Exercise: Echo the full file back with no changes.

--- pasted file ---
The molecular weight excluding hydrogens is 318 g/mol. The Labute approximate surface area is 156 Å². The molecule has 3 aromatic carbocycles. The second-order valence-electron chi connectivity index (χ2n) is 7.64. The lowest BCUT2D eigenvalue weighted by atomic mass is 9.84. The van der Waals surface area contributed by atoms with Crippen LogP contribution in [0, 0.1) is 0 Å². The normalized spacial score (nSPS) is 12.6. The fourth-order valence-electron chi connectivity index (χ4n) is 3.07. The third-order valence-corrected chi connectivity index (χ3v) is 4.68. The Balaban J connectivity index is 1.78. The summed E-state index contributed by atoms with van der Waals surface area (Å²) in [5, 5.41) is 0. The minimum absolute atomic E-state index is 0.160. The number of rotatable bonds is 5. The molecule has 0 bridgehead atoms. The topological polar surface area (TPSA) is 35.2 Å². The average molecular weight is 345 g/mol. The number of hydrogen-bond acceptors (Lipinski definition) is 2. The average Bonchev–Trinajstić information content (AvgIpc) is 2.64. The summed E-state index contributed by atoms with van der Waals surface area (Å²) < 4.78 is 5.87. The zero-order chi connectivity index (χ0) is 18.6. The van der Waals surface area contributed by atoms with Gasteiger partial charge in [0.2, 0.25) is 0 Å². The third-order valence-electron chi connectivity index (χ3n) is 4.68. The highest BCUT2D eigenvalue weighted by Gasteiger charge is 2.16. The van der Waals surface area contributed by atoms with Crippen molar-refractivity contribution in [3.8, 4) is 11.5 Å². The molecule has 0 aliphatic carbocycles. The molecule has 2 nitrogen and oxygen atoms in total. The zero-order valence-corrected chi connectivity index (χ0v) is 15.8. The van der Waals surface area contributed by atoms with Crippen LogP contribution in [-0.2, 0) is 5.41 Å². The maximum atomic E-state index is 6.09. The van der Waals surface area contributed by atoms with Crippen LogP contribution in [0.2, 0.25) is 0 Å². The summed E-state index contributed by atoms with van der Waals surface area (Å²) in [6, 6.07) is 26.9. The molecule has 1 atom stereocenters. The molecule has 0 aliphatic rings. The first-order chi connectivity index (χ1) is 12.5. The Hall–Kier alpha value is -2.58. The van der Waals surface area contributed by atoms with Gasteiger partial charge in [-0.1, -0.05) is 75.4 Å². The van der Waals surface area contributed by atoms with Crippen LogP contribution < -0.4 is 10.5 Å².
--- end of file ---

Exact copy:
The molecular weight excluding hydrogens is 318 g/mol. The Labute approximate surface area is 156 Å². The molecule has 3 aromatic carbocycles. The second-order valence-electron chi connectivity index (χ2n) is 7.64. The lowest BCUT2D eigenvalue weighted by atomic mass is 9.84. The van der Waals surface area contributed by atoms with Crippen LogP contribution in [0, 0.1) is 0 Å². The normalized spacial score (nSPS) is 12.6. The fourth-order valence-electron chi connectivity index (χ4n) is 3.07. The third-order valence-corrected chi connectivity index (χ3v) is 4.68. The Balaban J connectivity index is 1.78. The summed E-state index contributed by atoms with van der Waals surface area (Å²) in [5, 5.41) is 0. The minimum absolute atomic E-state index is 0.160. The number of rotatable bonds is 5. The molecule has 0 bridgehead atoms. The topological polar surface area (TPSA) is 35.2 Å². The average molecular weight is 345 g/mol. The number of hydrogen-bond acceptors (Lipinski definition) is 2. The average Bonchev–Trinajstić information content (AvgIpc) is 2.64. The summed E-state index contributed by atoms with van der Waals surface area (Å²) < 4.78 is 5.87. The zero-order chi connectivity index (χ0) is 18.6. The van der Waals surface area contributed by atoms with Gasteiger partial charge in [0.2, 0.25) is 0 Å². The third-order valence-electron chi connectivity index (χ3n) is 4.68. The highest BCUT2D eigenvalue weighted by Gasteiger charge is 2.16. The van der Waals surface area contributed by atoms with Crippen molar-refractivity contribution in [3.8, 4) is 11.5 Å². The molecule has 0 aliphatic carbocycles. The molecule has 2 nitrogen and oxygen atoms in total. The zero-order valence-corrected chi connectivity index (χ0v) is 15.8. The van der Waals surface area contributed by atoms with Crippen LogP contribution in [-0.2, 0) is 5.41 Å². The maximum atomic E-state index is 6.09. The van der Waals surface area contributed by atoms with Crippen LogP contribution in [0.2, 0.25) is 0 Å². The summed E-state index contributed by atoms with van der Waals surface area (Å²) in [6, 6.07) is 26.9. The molecule has 1 atom stereocenters. The molecule has 0 aliphatic rings. The first-order chi connectivity index (χ1) is 12.5. The Hall–Kier alpha value is -2.58. The van der Waals surface area contributed by atoms with Gasteiger partial charge in [-0.1, -0.05) is 75.4 Å². The van der Waals surface area contributed by atoms with Crippen LogP contribution < -0.4 is 10.5 Å².